From an automobile industry perspective Nitish Tipnis, Marketing Head, Hover Automotive India that they expect to see an improvement in the infrastructure in terms of more roads as well as rate cuts which will help push automotive sales. “From an automobile perspective, we see petrol cuts which necessarily are not a budget thing but a worldwide thing, but it is definitely going to boost the sales in cars. And more importantly than that is infrastructure. So the minister has also announced that every day we are going to add 30km of road being laid. That itself is going to be great impetus to the automobile industry. And with the rate cuts consumers are going to come back and spend more money rather than you put in that money in savings,” he said.
Recognising smaller industries and living up to promises
Some marketers also feel that other than making policies for their sector during the Union Budget should, just taking cognisance and giving recognition to smaller industries will take them a long way. This is so that they infuse growth with these industries and give further impetus to them.
G.K. Suresh, Head of Marketing, Foods Division, ITC says, “I think India is at a stage were food and food processing and packaged food is in a bit of a cusp. For example Aashirwad Atta has been a huge success story for us but the reality is that it is a very small portion of the total atta (flour) that is consumed in the country. And that would be true even if you look at a large category like biscuits or snacks and stuff like that. Therefore, if there is some recognition of the fact that the packaged food industry is doing a lot of good not only for the consumers but also harnessing the huge agricultural produce in the country and translating them into products of relevance convenience and excitement to the consumer and therefore if the Union Budget wants to take cognisance of that and encourage this industry to grow will have huge repercussion on the Indian economy and the whole consumption side of the economy.”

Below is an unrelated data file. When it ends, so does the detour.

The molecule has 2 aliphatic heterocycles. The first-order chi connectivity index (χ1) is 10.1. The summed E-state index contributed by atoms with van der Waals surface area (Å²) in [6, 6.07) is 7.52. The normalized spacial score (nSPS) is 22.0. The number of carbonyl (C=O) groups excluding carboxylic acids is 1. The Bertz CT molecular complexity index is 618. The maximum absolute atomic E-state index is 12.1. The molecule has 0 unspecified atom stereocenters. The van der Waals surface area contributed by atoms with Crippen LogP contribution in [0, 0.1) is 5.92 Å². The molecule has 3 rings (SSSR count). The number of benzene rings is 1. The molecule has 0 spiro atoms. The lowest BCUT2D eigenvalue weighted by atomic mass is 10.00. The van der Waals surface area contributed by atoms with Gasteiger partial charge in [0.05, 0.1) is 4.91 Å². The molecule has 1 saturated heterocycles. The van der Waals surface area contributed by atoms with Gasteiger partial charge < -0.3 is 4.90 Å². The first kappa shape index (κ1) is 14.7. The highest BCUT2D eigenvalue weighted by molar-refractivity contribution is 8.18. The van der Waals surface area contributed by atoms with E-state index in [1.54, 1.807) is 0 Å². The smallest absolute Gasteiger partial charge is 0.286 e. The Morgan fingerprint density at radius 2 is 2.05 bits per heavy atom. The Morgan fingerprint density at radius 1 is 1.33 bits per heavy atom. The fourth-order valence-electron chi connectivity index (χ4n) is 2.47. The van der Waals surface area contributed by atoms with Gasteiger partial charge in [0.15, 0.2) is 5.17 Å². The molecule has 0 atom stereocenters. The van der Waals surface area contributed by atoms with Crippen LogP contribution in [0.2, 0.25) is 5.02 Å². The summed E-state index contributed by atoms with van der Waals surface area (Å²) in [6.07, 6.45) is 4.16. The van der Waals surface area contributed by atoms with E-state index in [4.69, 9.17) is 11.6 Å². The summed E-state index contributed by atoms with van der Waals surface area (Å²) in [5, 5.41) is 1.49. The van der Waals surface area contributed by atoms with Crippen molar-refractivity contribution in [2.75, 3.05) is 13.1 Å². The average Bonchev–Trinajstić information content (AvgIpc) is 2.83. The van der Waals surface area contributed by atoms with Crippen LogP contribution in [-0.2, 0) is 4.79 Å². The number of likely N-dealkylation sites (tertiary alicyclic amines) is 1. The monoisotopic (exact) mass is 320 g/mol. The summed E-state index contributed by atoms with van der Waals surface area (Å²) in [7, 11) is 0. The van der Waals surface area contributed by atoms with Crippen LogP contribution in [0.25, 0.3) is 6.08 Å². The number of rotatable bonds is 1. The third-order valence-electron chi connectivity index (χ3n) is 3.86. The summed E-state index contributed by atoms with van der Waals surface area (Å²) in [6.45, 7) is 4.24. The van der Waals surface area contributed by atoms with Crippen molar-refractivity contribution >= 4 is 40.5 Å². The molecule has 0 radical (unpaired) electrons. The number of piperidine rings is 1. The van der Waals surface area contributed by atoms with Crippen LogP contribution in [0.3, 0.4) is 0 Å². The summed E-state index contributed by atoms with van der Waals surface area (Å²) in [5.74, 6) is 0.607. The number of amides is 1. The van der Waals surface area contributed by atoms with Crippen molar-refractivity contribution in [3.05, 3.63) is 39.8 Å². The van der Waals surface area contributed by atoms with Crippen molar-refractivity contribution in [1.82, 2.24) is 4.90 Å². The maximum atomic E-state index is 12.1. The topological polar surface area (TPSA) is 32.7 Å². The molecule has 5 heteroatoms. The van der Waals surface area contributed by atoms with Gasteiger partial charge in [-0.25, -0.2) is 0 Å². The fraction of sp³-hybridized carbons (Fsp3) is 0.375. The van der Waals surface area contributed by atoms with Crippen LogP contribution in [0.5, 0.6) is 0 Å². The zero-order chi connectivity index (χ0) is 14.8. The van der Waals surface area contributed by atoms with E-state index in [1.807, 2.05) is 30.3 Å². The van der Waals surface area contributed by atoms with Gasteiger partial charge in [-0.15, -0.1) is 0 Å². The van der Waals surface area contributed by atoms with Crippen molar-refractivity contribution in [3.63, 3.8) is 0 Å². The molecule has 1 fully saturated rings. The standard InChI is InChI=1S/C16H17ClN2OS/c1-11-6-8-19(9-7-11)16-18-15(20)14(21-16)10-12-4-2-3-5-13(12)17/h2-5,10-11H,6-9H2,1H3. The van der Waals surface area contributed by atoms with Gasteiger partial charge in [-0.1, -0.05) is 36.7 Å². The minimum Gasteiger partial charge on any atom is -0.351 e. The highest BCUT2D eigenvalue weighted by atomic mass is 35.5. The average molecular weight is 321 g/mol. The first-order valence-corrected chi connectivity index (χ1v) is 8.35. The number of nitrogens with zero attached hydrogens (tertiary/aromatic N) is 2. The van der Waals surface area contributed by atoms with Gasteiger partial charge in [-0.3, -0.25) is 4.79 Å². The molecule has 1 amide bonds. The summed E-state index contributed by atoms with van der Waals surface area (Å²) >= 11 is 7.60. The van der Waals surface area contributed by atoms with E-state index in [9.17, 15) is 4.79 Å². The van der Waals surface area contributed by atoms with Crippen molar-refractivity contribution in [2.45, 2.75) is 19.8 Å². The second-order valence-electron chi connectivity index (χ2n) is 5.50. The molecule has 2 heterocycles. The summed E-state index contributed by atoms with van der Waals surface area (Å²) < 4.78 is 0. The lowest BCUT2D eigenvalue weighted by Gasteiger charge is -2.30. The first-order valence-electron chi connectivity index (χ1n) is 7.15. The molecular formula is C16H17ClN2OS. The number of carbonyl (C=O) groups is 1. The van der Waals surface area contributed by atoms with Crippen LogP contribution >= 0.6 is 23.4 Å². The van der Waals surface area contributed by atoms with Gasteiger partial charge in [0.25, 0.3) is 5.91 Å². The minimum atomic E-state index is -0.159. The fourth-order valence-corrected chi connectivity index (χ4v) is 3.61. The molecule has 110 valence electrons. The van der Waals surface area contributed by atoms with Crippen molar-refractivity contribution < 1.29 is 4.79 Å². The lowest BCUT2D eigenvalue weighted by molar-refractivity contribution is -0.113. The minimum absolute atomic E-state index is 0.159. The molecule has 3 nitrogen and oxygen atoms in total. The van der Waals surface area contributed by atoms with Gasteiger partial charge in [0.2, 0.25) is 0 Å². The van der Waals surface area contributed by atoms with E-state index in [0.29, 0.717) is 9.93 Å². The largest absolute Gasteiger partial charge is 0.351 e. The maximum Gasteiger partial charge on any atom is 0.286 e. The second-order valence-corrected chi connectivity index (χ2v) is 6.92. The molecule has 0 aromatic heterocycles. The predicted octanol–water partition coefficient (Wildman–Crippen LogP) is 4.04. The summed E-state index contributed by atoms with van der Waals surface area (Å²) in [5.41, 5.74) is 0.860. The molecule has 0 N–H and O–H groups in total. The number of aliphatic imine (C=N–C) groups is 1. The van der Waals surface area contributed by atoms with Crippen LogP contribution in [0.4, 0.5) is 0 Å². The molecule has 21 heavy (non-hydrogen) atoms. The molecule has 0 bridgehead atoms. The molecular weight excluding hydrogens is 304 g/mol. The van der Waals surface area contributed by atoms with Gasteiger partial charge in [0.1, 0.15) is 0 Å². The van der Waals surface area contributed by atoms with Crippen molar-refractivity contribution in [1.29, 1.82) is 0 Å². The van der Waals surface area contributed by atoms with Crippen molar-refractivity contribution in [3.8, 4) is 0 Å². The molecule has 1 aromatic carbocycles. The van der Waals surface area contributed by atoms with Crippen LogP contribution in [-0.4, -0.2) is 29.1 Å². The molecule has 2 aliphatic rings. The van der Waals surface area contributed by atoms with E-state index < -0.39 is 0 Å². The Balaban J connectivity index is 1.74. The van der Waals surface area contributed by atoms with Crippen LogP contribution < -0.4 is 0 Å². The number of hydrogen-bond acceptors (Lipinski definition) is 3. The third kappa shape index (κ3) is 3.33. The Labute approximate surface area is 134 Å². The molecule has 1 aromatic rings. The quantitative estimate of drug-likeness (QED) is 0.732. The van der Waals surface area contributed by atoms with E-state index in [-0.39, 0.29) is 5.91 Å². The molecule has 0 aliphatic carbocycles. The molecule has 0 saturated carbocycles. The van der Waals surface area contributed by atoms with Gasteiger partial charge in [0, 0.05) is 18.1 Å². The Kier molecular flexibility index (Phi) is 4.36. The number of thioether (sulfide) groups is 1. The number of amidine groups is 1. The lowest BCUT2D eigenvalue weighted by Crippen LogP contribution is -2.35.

And finally marketers while being optimistic feel that the Union Budget should live up to the promises it makes or else it will fail.
Shubhrangshu Neogi, Director – Marketing & Brand, Religare says, “We are fairly hopeful about the budget. Obviously the government is doing a lot in terms of giving hands and legs to the economy. There have been a lot of promises but I think a lot remains to be done so I think this budget is going to be critical and we will see how that is going to be translating into reality. So we have been hearing about ‘Acche Din’ but will ‘Acche Din’ will translate into reality is yet to be seen in the budget. And how specific measures will be taken to channelize this pent up consumer demand into actual benefits is something that we want to see.”